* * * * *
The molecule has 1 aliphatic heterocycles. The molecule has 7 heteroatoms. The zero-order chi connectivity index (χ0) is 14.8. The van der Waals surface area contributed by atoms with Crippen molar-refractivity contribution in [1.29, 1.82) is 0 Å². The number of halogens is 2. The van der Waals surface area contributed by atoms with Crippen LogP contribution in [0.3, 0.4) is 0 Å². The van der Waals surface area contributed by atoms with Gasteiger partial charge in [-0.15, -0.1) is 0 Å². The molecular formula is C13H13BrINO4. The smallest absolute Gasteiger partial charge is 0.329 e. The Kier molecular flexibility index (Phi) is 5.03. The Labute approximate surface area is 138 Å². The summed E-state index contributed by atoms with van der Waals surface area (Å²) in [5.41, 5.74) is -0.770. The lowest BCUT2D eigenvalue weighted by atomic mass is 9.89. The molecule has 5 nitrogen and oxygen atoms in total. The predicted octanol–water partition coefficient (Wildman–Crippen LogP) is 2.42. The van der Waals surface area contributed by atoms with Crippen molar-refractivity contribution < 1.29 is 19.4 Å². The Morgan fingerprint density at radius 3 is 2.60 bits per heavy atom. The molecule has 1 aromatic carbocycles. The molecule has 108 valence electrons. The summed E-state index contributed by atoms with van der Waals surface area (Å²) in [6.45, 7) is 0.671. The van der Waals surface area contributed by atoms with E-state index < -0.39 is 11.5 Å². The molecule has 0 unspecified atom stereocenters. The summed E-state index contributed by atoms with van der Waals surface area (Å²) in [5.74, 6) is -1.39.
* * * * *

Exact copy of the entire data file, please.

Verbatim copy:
The molecule has 1 aliphatic heterocycles. The molecule has 7 heteroatoms. The zero-order chi connectivity index (χ0) is 14.8. The van der Waals surface area contributed by atoms with Crippen molar-refractivity contribution in [1.29, 1.82) is 0 Å². The number of halogens is 2. The van der Waals surface area contributed by atoms with Crippen LogP contribution in [0.3, 0.4) is 0 Å². The van der Waals surface area contributed by atoms with Gasteiger partial charge in [-0.15, -0.1) is 0 Å². The molecular formula is C13H13BrINO4. The smallest absolute Gasteiger partial charge is 0.329 e. The Kier molecular flexibility index (Phi) is 5.03. The Labute approximate surface area is 138 Å². The summed E-state index contributed by atoms with van der Waals surface area (Å²) in [5.41, 5.74) is -0.770. The lowest BCUT2D eigenvalue weighted by atomic mass is 9.89. The molecule has 5 nitrogen and oxygen atoms in total. The predicted octanol–water partition coefficient (Wildman–Crippen LogP) is 2.42. The van der Waals surface area contributed by atoms with Crippen molar-refractivity contribution < 1.29 is 19.4 Å². The Morgan fingerprint density at radius 3 is 2.60 bits per heavy atom. The molecule has 1 aromatic carbocycles. The molecule has 108 valence electrons. The summed E-state index contributed by atoms with van der Waals surface area (Å²) in [6.45, 7) is 0.671. The van der Waals surface area contributed by atoms with E-state index < -0.39 is 11.5 Å². The molecule has 0 unspecified atom stereocenters. The summed E-state index contributed by atoms with van der Waals surface area (Å²) in [5.74, 6) is -1.39.